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ED Visits By Nursing Home Residents 'Disproportionately High'

Cheryl Clark, for HealthLeaders Media, October 30, 2013

Of those, 19% were for ambulatory care sensitive conditions, defined by the Agency for Healthcare Research and Quality as pneumonia, urinary tract infections, and other conditions such as asthma, chronic obstructive pulmonary disease, hypertension, appendicitis, congestive hart failure, dehydration, angina, and complications of diabetes.

Hsia says that it's not surprising that the percentage of skilled nursing home patients transported to an ED for care has risen; nursing home patients are sicker than they were 10 years ago, and more resources are available for patients with lower level of illness severity to be cared for in less intense settings such as home or assisted living residences.

Also, with the aging of the population, the number of skilled nursing home beds has outpaced demand, and if patients are not eligible for Medicare SNF coverage, not all patients and their families can afford the expense.

The issue is becoming increasingly important as hospitals struggle to reduce readmissions from skilled nursing facilities, which in 2006 were estimated at 21% and in 2010, rose to 23% according to Momotazur Rhaman, an investigator in health services policy and practice at Brown University.

Additionally, the Medicare Payment Advisory Commission (MedPAC), has been urging the Centers for Medicare & Medicaid Services to impose financial penalties on skilled nursing facilities with higher rates of 30-day hospital readmissions in a manner similar to CMS' up to 3% financial penalty to hospitals with higher rates of readmissions.

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2 comments on "ED Visits By Nursing Home Residents 'Disproportionately High'"


M. Bennet Broner, PhD (10/30/2013 at 12:14 PM)
Years ago, I performed quality assessments of nursing home care for Medicaid and I was surprised at the frequency with which residents were transported to the ED though their conditions could likely have been treated "in-house". Transportation, often by ambulance, occurred for not only suspected UTIs, but also for a minimal spike in temperature, and even for ear wax removal. These facilities had medical directors and many of the patients had personal physicians listed on their charts. Could these professionals not have been consulted first or could they have visited the patient at the home rather than their being transported to overburdened EDs?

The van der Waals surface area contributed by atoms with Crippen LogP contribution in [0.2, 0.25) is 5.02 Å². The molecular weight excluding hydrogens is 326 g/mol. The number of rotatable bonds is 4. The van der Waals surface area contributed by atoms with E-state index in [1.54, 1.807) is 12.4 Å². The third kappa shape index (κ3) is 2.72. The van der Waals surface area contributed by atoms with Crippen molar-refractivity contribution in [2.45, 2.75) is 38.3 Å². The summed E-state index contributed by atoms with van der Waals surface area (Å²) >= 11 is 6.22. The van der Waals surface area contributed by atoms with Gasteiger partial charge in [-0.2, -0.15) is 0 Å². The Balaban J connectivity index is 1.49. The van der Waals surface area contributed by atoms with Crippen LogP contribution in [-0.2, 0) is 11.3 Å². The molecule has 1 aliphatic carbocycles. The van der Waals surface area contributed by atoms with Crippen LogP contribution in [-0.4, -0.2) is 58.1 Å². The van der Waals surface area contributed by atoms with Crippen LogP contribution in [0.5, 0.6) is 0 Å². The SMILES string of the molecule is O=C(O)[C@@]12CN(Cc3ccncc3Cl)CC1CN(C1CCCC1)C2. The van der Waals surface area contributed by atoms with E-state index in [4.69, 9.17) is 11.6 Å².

Deb Collier (10/30/2013 at 10:08 AM)
SNF medical care is fragmented and limited by the episodic medical oversight provided by the team of medical providers which may change daily. They are not staffed to deliver preventative care through continuous monitoring of chronic conditions. Even when we bring issues to their attention, they are passive and when challenged, call an ambulance. Basic proactive measures are not standard such as a urine dip after treatment for a UTI or removal of a catheter. Is that because CMS does not pay or authorize? It takes over 24 hours to implement any medication or treatment change and then the subsequent aides and nurses do not always follow orders (daily weight - pressure stockings - hydration)because they are short staffed and pressured to care for numerous "guests" simultaneously. Two hospitalizations in three weeks is costly in many terms but of most importance to us, it delays rehab and reduces the chances of any level of recovery. Keep researching this topic. We can do better for our parents and loved ones.